Saturday, November 27, 2010

BABEL in Boston (2012): A Letter from Kathleen Kelly

Figure 1. David Fried, Way of Words, no. 2: "Strip your psyche to the bare bones of spontaneous process, and you give yourself one chance in a thousand, to make the Pass."-- William S. Burroughs [from Fried's "Way of Words" motiongram prints series, made with long exposures of kinetic sculptures reacting to the spoken word]

Note from Eileen: for the BABEL Working Group's next biennial meeting, to be held in Boston in Fall 2012 [specific dates still to be determined], we would like as much collective and collaborative input as possible on the conference's themes and Call for Papers/Presentations/Performances. To that end, Kathleen Kelly [Northeastern Univ.] has written the open letter below.


Dear ITM Readers:

After some brainstorming in the Austin airport with my early modernist colleague Marina Leslie, I drafted a description of a possible theme for the next BABEL meeting. Only after doing so did I see the description of the upcoming conference (“Animal, Vegetable, Mineral”) at George Washington sponsored by the Medieval and Early Modern Studies Institute—Jeffrey Cohen is the director of it, as I'm sure you know—as well as the description of the conference that the graduate students in my very own department are planning for the spring, “Raw Materials,” with Ann Stoler, The New School, as the keynote:
The quest for raw material continues to drive the exploration of both real and imaginary worlds. As scholars, it leads us to the archives, marketplaces, printers’ shops, cutting-room floors, and classrooms in which “materials” undergo processes of alteration, transformation, and manipulation—materials that could be understood as the productive elements of texts, subjects and selves, bodies, empires, and nations.

While “materiality” has held a rooted place in scholarship, we are particularly interested in examining the concept of the “raw” and “raw material.” The term itself embodies the tensions inherent in projects of creative, cultural, financial, and national enterprise. Raw material is, as Marx writes, “the fish which we catch and take from their element, water, timber which we fell in the virgin forest, and ores which we extract from their veins.” It is the matter of labor and empire, and evokes both images of creation and potential, as well as processes of destruction, exploitation, and misappropriation. We invite papers that may explore the dynamics of labor processes; that may consider the significance of raw material to creative, cultural, financial, and national projects; that may examine raw material as physical, tangible, and corporeal, as well as imaginative and ephemeral; and finally that may map the discursive processes through which the raw material of human experience is shaped, produced, exchanged and deployed.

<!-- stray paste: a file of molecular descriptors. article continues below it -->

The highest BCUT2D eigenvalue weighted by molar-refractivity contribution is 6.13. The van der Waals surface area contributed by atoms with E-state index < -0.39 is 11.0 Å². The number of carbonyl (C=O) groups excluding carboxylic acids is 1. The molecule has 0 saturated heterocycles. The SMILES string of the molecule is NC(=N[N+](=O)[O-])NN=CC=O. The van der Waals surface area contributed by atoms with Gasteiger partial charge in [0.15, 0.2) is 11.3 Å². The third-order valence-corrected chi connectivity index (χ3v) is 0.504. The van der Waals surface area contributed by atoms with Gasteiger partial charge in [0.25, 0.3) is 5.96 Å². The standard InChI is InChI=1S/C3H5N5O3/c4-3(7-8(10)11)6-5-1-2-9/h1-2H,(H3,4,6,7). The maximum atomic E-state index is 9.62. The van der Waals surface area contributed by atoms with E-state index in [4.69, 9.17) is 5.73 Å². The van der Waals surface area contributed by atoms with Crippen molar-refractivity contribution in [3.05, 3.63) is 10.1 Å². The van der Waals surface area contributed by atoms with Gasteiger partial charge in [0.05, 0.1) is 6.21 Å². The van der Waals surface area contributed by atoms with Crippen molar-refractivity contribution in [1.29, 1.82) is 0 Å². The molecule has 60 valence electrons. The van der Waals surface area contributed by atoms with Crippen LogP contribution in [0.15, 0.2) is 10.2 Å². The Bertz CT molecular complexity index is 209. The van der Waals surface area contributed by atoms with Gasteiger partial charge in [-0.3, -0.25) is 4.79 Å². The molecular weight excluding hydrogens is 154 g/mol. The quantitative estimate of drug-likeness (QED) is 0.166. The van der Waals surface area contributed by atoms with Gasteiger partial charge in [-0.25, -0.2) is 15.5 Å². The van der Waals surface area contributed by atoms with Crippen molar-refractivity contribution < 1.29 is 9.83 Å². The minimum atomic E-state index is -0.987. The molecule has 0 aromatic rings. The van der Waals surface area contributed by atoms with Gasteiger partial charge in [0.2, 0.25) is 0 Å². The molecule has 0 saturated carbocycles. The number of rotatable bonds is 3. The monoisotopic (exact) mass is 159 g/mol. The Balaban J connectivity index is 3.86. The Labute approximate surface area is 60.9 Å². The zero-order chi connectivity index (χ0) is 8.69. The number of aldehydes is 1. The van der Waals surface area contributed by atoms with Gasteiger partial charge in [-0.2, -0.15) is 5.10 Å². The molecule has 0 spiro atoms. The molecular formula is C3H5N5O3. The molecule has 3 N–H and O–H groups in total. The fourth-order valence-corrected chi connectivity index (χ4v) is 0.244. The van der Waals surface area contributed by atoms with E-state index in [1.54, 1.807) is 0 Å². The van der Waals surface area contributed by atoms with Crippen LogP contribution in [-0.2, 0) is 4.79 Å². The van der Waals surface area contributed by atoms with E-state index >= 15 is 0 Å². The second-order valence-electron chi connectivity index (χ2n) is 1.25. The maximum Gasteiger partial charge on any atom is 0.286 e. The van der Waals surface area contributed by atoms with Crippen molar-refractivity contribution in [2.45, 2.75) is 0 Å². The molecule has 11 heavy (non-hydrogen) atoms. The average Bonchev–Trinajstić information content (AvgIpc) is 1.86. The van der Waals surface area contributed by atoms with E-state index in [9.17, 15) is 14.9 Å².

200-word abstracts may be sent to by December 20. Please include your name and university affiliation.
Apparently I have managed to be in touch with the zeitgeist and out of the loop at the same time . . . I have post-hoc precursors.

On the other hand, I remembered the work of Sherry Turkle at MIT, and what she’s been doing would fit in marvelously well with what you will read below: she is the editor of Evocative Objects: Things We Think With (“Turkle collects writings by scientists, humanists, artists, and designers that trace the power of everyday things. These essays reveal objects as emotional and intellectual companions that anchor memory, sustain relationships, and provoke new ideas”), Falling for Science: Objects in Mind (“‘This is a book about science, technology, and love,’ writes Sherry Turkle. . . . a love for science can start with a love for an object—a microscope, a modem, a mud pie, a pair of dice, a fishing rod. . . . distinguished scientists, engineers, and designers as well as twenty-five years of MIT students describe how objects encountered in childhood became part of the fabric of their scientific selves”), and The Inner History of Devices (“Memoir, clinical writings, and ethnography inform new perspectives on the experience of technology; personal stories illuminate how technology enters the inner life”)—blurbs courtesy of MIT Press. A local resource! Also, Eileen sent along this essay, "A Faustian Bargain," written by Gregory A Petsko, Professor of Biochemistry and Chemistry at Brandeis—another local resource!